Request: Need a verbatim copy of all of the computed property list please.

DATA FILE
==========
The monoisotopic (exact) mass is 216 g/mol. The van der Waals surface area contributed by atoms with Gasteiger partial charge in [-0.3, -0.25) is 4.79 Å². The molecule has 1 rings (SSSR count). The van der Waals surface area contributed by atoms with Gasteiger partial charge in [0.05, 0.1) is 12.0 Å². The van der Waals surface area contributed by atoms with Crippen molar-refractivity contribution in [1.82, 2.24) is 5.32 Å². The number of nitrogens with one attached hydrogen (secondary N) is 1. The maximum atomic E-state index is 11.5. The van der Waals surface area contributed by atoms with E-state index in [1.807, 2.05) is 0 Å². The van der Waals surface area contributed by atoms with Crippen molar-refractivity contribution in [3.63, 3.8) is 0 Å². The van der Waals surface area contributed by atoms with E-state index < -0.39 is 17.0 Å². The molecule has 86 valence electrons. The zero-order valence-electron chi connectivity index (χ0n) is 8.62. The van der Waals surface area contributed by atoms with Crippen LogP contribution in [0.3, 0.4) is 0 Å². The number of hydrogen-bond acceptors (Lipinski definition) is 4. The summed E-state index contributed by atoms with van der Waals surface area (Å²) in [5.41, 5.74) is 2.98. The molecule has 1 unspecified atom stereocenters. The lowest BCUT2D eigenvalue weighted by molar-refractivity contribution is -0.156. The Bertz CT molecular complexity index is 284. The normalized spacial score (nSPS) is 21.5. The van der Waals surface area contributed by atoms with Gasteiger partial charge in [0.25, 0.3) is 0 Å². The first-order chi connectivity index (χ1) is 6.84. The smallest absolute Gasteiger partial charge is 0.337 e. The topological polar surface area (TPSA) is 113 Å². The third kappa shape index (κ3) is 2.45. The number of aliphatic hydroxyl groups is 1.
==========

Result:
The monoisotopic (exact) mass is 216 g/mol. The van der Waals surface area contributed by atoms with Gasteiger partial charge in [-0.3, -0.25) is 4.79 Å². The molecule has 1 rings (SSSR count). The van der Waals surface area contributed by atoms with Gasteiger partial charge in [0.05, 0.1) is 12.0 Å². The van der Waals surface area contributed by atoms with Crippen molar-refractivity contribution in [1.82, 2.24) is 5.32 Å². The number of nitrogens with one attached hydrogen (secondary N) is 1. The maximum atomic E-state index is 11.5. The van der Waals surface area contributed by atoms with E-state index in [1.807, 2.05) is 0 Å². The van der Waals surface area contributed by atoms with Crippen molar-refractivity contribution in [3.63, 3.8) is 0 Å². The van der Waals surface area contributed by atoms with E-state index < -0.39 is 17.0 Å². The molecule has 86 valence electrons. The zero-order valence-electron chi connectivity index (χ0n) is 8.62. The van der Waals surface area contributed by atoms with Crippen LogP contribution in [0.3, 0.4) is 0 Å². The number of hydrogen-bond acceptors (Lipinski definition) is 4. The summed E-state index contributed by atoms with van der Waals surface area (Å²) in [5.41, 5.74) is 2.98. The molecule has 1 unspecified atom stereocenters. The lowest BCUT2D eigenvalue weighted by molar-refractivity contribution is -0.156. The Bertz CT molecular complexity index is 284. The normalized spacial score (nSPS) is 21.5. The van der Waals surface area contributed by atoms with Gasteiger partial charge in [0.25, 0.3) is 0 Å². The first-order chi connectivity index (χ1) is 6.84. The smallest absolute Gasteiger partial charge is 0.337 e. The topological polar surface area (TPSA) is 113 Å². The third kappa shape index (κ3) is 2.45. The number of aliphatic hydroxyl groups is 1.